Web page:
Special Report: Walkable Streets

Pedestrian Crossing Coming to Main and Pearl

Traffic lights have been installed and await inspection for a new signalized pedestrian crosswalk on Main Street at Pearl Street.

By Ryan McGreal
Published October 23, 2013

City workers have installed traffic lights on Main Street West at Pearl Street to provide a safe pedestrian crossing on Main between Locke Street and Queen Street.

New traffic lights on Main at Pearl
New traffic lights on Main at Pearl

The traffic lights have not yet been activated. According to David Ferguson, the city's new Superintendent of Traffic Engineering, the city needs to wait until the lights have been inspected by an electrician before activating them.

Once operational, the traffic lights will be on a schedule, synchronized with the 'green wave' on Main Street.

This pedestrian crossing parallels a similar crossing on King Street at Pearl that was installed in 2011 and helps establish a north-south active transportation route between the north end of Strathcona and the radial trail at the south end of Kirkendall.

Potential Greenway

Jason Leach has proposed making this north-south route a neighbourhood greenway - a residential street where cyclists and pedestrians are given priority above cars.

Neighbourhood greenways are marked with signage, bicycle stencils and sharrows, while speed bumps and diverters are used to discourage cut-through driving while encouraging walking and cycling.

A neighbourhood greenway could start on Magill Street at Barton and progress south to York Boulevard. Crossing York, it could continue on Pearl Street, take advantage of the new crossings at King and Main and continue south on Pearl to the HAAA Park.

At Charlton Avenue it could continue south on Kent Street to cross Aberdeen at the pedestrian-activated crosswalk there and continue south on Kent to Glenfern, then on to Mountain Avenue and the Hamilton-Brantford Radial Trail.

Eventually, when a pedestrian walkway is built connecting the north end of Strathcona neighbourhood to the waterfront trail (a project that has been in the works for years), the Magill/Pearl/Kent greenway could directly and continuously connect the Radial Trail to the Waterfront Trail.

Ryan McGreal, the editor of Raise the Hammer, lives in Hamilton with his family and works as a programmer, writer and consultant. Ryan volunteers with Hamilton Light Rail, a citizen group dedicated to bringing light rail transit to Hamilton. Ryan wrote a city affairs column in Hamilton Magazine, and several of his articles have been published in the Hamilton Spectator. His articles have also been published in The Walrus, HuffPost and Behind the Numbers. He maintains a personal website, has been known to share passing thoughts on Twitter and Facebook, and posts the occasional cat photo on Instagram.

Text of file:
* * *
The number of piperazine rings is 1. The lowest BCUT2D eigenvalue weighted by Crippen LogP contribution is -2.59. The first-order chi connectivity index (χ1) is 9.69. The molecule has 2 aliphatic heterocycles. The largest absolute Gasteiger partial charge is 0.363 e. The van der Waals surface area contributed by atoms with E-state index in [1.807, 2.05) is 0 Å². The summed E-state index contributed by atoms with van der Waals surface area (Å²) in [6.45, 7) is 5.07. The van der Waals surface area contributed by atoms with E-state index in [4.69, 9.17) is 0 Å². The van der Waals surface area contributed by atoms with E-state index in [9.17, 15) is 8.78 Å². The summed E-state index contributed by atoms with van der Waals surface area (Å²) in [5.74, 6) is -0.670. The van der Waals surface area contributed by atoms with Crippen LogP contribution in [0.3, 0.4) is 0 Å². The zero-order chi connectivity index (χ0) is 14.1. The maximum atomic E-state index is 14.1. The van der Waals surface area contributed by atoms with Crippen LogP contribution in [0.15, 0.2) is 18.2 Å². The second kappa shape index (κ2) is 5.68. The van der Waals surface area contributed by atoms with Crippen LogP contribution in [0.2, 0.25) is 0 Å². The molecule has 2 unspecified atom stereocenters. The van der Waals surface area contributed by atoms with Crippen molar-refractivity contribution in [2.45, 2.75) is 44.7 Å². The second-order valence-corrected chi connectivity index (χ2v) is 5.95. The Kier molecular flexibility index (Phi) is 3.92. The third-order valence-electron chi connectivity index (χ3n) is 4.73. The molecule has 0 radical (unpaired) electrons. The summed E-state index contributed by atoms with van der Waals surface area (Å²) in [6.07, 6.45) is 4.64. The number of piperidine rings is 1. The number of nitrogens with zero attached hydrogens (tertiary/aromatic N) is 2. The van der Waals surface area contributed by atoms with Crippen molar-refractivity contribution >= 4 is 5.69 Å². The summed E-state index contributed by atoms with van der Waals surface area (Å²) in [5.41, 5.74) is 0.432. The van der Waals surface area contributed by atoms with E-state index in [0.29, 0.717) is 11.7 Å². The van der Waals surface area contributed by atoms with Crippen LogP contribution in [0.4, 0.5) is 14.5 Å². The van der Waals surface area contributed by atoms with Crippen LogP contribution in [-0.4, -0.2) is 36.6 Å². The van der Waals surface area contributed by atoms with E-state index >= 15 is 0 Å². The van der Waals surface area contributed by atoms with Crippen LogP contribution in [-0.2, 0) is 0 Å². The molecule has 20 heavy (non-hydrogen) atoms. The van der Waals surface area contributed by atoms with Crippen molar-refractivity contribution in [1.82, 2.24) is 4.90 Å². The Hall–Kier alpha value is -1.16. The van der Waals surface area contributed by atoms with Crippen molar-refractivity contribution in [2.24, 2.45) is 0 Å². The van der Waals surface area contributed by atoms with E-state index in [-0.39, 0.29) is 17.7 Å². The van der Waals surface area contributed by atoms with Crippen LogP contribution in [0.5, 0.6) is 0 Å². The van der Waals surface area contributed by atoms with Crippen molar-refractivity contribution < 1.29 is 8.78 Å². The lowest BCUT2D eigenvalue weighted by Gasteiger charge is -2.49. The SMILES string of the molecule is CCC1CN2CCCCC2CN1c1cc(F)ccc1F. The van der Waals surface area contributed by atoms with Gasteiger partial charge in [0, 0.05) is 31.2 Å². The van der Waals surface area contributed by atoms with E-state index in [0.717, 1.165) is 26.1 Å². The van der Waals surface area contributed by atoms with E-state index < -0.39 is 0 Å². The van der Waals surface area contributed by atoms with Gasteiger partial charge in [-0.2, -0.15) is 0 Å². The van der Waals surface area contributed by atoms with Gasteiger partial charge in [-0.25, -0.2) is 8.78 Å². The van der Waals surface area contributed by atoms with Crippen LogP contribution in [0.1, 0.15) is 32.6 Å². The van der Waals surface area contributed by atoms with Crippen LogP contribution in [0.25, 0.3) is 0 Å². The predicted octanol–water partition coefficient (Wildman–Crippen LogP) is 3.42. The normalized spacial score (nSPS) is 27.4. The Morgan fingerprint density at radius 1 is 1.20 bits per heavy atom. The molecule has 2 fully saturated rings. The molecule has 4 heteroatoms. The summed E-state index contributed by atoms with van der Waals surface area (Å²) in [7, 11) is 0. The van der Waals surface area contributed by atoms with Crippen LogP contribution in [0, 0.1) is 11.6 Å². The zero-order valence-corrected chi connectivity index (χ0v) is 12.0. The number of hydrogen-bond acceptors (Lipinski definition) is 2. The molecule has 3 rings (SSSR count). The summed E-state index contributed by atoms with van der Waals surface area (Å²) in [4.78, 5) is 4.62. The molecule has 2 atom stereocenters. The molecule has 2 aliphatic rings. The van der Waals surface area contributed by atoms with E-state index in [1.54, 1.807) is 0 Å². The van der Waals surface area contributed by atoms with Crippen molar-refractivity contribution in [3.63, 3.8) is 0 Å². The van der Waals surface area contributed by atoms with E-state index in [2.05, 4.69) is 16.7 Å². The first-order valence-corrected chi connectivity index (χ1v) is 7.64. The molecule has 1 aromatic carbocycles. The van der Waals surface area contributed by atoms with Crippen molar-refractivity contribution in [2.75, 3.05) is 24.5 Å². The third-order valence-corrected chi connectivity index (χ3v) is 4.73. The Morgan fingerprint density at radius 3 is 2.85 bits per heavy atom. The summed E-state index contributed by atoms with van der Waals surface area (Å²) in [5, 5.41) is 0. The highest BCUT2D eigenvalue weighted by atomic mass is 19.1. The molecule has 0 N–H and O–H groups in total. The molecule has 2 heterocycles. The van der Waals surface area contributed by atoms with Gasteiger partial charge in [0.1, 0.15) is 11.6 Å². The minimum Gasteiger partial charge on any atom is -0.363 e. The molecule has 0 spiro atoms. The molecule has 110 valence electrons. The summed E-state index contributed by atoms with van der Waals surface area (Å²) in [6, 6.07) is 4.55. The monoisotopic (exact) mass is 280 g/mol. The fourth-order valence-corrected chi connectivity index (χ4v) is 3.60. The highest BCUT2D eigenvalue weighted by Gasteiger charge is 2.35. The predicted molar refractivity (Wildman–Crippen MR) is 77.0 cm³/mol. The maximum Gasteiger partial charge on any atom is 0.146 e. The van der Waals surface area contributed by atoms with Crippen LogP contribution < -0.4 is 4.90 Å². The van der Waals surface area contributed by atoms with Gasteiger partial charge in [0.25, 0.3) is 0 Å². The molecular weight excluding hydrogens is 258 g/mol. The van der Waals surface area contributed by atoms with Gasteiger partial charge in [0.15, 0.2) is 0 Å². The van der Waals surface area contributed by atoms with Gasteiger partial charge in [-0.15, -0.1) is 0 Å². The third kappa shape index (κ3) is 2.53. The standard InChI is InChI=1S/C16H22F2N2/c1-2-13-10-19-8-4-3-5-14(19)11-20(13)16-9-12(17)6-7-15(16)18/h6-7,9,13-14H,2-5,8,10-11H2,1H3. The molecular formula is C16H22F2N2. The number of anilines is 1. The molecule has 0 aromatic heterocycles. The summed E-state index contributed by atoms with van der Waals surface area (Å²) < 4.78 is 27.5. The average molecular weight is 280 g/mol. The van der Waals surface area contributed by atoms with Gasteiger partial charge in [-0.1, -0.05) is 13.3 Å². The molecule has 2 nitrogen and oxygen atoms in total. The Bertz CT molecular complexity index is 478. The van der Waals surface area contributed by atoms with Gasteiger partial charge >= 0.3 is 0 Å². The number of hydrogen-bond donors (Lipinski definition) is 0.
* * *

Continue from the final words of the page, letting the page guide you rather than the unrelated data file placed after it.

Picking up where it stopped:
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By hshields (registered) - website | Posted October 24, 2013 at 10:44:50

The greenway strategy makes complete sense. A north-south greenway would connect the Radial trail to the feeder neighbourhoods, reinforce community health and provide an additional feeder system for planned and existing transit lanes going east-west. How long before a bridge to the waterfront? With discretionary funds allocated to this project I assume that could take 10+ years unless the City realizes how dedicated the ward is to that infrastructure and just goes ahead and builds it. Creating a greenway will strengthen the demand for that access point to the waterfront.

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By SGTROCK (anonymous) | Posted October 24, 2013 at 12:54:21


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By PearlStreet (registered) | Posted October 25, 2013 at 00:28:00

I love between King and Main, on Pearl. What a wonderful enhancement to connecting those walking into Victoria Park and around the area of Locke St. I don't live on an island anymore! Thank you Hamilton!

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